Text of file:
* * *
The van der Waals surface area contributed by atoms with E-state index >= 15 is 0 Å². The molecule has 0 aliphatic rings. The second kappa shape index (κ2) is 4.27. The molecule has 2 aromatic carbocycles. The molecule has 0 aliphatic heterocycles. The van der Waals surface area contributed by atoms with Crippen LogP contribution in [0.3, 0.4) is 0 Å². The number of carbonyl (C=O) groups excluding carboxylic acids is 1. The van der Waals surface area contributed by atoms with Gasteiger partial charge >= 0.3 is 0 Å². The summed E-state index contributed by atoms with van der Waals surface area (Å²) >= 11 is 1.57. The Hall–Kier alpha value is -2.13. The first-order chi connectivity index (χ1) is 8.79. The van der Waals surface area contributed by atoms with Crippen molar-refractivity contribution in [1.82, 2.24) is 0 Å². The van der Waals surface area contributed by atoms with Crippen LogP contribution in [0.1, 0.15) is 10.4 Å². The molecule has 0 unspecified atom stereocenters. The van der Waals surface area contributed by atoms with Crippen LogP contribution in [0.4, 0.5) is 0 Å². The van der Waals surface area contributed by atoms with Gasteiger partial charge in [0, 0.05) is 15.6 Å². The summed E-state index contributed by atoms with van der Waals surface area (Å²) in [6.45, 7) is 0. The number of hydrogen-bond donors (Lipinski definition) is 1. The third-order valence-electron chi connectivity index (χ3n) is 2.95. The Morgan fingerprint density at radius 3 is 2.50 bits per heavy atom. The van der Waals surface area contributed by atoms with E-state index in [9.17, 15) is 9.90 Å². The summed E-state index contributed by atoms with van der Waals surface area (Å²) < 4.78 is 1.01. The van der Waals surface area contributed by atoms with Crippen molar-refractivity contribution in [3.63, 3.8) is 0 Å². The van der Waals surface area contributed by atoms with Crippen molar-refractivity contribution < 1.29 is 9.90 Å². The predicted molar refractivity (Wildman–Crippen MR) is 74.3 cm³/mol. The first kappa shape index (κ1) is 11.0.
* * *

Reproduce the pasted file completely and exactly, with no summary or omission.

The van der Waals surface area contributed by atoms with E-state index >= 15 is 0 Å². The molecule has 0 aliphatic rings. The second kappa shape index (κ2) is 4.27. The molecule has 2 aromatic carbocycles. The molecule has 0 aliphatic heterocycles. The van der Waals surface area contributed by atoms with Crippen LogP contribution in [0.3, 0.4) is 0 Å². The number of carbonyl (C=O) groups excluding carboxylic acids is 1. The van der Waals surface area contributed by atoms with Gasteiger partial charge >= 0.3 is 0 Å². The summed E-state index contributed by atoms with van der Waals surface area (Å²) >= 11 is 1.57. The Hall–Kier alpha value is -2.13. The first-order chi connectivity index (χ1) is 8.79. The van der Waals surface area contributed by atoms with Crippen molar-refractivity contribution in [1.82, 2.24) is 0 Å². The van der Waals surface area contributed by atoms with Crippen LogP contribution in [0.1, 0.15) is 10.4 Å². The molecule has 0 unspecified atom stereocenters. The van der Waals surface area contributed by atoms with Crippen LogP contribution in [0.4, 0.5) is 0 Å². The van der Waals surface area contributed by atoms with Gasteiger partial charge in [0, 0.05) is 15.6 Å². The summed E-state index contributed by atoms with van der Waals surface area (Å²) in [6.45, 7) is 0. The number of hydrogen-bond donors (Lipinski definition) is 1. The third-order valence-electron chi connectivity index (χ3n) is 2.95. The Morgan fingerprint density at radius 3 is 2.50 bits per heavy atom. The van der Waals surface area contributed by atoms with E-state index in [9.17, 15) is 9.90 Å². The summed E-state index contributed by atoms with van der Waals surface area (Å²) < 4.78 is 1.01. The van der Waals surface area contributed by atoms with Crippen molar-refractivity contribution in [3.63, 3.8) is 0 Å². The van der Waals surface area contributed by atoms with Crippen molar-refractivity contribution < 1.29 is 9.90 Å². The predicted molar refractivity (Wildman–Crippen MR) is 74.3 cm³/mol. The first kappa shape index (κ1) is 11.0.